On Your Side: Older adults looking for new ways to eat healthy
Choosing healthy foods is smart at any age. But for older adults, it’s one of the most important things to ensure well-being over time.
Some seniors are finding new ways to make nutritious meals and having a good time doing it.
Barbara McSheffrey and her friends like to prepare meals at home so they know what is in their food. Eating local and clean is their goal.
McSheffrey, a registered dietician and nutritionist said, “you have to plan because it could get complicated.”
Eating right doesn’t have to be difficult. But Carol Baker, 81 a retired professor of nursing said too many adults settle for what is easiest. Baker said it’s a good idea to cook ahead and make enough for more than one meal. “You buy things and you cook for maybe three or four and you package it and freeze it.”
McSheffrey, 83 said we should choose food that provides nutrients without too many calories.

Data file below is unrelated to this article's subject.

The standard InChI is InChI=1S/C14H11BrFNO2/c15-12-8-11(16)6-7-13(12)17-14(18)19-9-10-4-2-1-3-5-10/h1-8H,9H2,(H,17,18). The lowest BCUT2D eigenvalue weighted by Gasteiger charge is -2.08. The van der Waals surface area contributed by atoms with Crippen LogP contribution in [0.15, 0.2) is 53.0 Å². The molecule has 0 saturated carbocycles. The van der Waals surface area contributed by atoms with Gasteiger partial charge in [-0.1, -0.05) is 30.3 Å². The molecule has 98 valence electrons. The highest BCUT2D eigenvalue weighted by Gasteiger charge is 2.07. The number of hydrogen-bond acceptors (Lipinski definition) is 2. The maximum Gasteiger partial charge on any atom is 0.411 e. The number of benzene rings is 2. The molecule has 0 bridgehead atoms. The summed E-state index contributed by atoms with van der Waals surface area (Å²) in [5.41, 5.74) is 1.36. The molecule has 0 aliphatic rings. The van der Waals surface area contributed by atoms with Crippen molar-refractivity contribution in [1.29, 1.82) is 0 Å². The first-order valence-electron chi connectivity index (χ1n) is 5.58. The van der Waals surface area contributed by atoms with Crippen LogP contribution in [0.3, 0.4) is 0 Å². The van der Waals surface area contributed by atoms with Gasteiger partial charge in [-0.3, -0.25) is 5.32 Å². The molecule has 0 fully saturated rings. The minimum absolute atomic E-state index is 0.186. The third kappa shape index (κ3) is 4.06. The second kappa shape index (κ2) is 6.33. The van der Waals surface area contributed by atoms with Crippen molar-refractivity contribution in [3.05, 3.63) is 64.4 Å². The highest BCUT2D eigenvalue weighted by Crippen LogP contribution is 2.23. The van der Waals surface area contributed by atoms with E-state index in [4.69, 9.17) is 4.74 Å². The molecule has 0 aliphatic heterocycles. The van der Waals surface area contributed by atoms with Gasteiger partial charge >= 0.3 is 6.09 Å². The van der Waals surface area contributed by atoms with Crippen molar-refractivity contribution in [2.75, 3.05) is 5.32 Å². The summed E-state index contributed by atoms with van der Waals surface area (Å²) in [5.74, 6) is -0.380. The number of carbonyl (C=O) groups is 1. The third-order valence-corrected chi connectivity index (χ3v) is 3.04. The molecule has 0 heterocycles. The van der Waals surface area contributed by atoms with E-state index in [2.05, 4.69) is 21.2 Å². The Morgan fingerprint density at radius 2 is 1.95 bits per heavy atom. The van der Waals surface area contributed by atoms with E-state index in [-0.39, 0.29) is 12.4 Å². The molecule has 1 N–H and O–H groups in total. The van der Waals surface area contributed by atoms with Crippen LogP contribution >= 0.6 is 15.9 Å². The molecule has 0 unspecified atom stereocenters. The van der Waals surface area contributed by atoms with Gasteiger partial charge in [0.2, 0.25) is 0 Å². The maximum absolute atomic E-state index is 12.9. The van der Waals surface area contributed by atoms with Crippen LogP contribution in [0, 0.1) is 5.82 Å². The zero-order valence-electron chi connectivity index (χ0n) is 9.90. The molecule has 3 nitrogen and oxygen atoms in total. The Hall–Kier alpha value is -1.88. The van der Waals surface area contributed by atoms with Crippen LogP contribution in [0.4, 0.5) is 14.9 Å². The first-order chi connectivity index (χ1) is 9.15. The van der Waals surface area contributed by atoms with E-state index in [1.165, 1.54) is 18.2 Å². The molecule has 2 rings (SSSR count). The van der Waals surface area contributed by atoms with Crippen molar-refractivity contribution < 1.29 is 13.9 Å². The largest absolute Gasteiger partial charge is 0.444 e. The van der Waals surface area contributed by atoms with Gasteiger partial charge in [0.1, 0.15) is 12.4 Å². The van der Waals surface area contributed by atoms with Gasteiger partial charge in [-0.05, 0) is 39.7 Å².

Jan Wade jokes that she has “Jan-dares” when it comes to how food looks. Half your plate should be vegetables and fruits.
“We eat with our eyes. For me anyway, if the food doesn’t look attractive I don’t enjoy it as much.”
Most older adults need less salt and fewer calories than they did in their younger years. “You don’t put sugar in your gasoline in the gas tank. So you want to keep things fairly clean that you put in your wonderful body,” said McSheffrey.
The women suggest people season with herbs and spices to season foods. Basil, sage, rosemary, and turmeric are healthy choices.
They also encourage people to read nutrition labels. Even if it is advertised as a healthy voice, it can contain added fat, salt, and sugar.
McSheffrey said people should try to stay physically active.
“If you can walk and talk and sing and dance, you can do this.
Even if you can’t sing and dance,” she smiled.
If you have special dietary needs it’s a good idea to consult a registered dietician to help you create a customized eating plan.